Can Authentic Lay Lawyering and Democratically Structured Movement Lawyering Improve Civil Access to Justice?

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International Access to Justice Forum, University of California Irvine Law School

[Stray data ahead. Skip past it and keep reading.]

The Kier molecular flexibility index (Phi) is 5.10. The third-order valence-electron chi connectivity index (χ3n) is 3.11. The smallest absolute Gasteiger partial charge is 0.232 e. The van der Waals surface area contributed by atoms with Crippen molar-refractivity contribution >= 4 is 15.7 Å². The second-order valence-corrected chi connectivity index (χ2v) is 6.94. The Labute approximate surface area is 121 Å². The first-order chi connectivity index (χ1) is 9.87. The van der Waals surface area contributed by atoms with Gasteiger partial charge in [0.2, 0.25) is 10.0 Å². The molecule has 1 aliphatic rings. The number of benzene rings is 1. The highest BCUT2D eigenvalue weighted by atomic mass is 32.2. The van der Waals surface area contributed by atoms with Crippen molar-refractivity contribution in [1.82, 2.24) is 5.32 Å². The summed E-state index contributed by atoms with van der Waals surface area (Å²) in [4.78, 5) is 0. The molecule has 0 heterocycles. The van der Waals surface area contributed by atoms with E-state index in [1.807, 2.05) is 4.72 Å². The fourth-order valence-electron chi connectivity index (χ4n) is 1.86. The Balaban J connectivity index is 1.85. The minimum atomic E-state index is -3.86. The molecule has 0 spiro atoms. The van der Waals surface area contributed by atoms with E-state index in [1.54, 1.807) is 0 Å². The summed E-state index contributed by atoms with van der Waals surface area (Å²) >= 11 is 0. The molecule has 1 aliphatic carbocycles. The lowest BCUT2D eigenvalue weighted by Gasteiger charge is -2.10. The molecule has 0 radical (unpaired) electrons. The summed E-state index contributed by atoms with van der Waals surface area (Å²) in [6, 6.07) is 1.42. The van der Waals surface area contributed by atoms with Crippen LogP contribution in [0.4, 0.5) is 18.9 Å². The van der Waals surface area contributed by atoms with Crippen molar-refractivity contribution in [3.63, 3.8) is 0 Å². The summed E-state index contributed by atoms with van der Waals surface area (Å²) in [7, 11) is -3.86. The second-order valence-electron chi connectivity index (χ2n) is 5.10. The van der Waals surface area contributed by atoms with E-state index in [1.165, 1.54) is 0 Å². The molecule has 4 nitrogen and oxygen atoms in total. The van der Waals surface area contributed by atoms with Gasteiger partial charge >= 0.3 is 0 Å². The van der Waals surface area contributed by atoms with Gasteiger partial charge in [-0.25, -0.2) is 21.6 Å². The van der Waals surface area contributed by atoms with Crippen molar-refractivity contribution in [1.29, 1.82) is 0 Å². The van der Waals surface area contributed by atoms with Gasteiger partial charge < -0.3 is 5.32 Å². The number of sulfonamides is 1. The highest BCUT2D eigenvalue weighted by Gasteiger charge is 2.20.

This presentation looks beyond the traditional “access to lawyers” quandary and applies interpersonal dynamics that the philosopher Olúfẹ́mi Táíwò calls “elite capture” to civil law access-to-justice problems. Based on empirical evidence drawn from participant ethnographies, interviews, and content analysis of documents produced through FOIA litigation, we present two case studies to evaluate how each approach deals with “elite capture” and impacts access to justice. The first case study, Dignidad, is an experiment in lay advocacy that trains forced migrants for accreditation thereby authorizing them to represent others in immigration proceedings, trials, and appeals. Our examination found not only that the Dignidad lay advocates are a more-than-adequate substitute for the lack of competent lawyers representing immigrants but that they also exceed lawyers in terms of raw efficacy and the provision of enhanced client autonomy. The second case study examines lawyers’ engagement in democratically structured movement lawyering designed to end the immigration enforcement program known as Secure Communities (S-Comm). Anti S-Comm advocates provided lawyer legitimacy to a campaign built on loosely coupled, embedded, and highly democratic structures. We found this model provided effective and accountable representation to large groups and dampened the ill effects of elite capture. We conclude that Dignidad and the anti-S-Comm campaign represent important advances in access to justice challenges. These models provide a larger number of legal representatives and more accountable lawyers for groups of marginalized folks whose voices are not heard and interests are not adequately promoted through more traditional legal vehicles.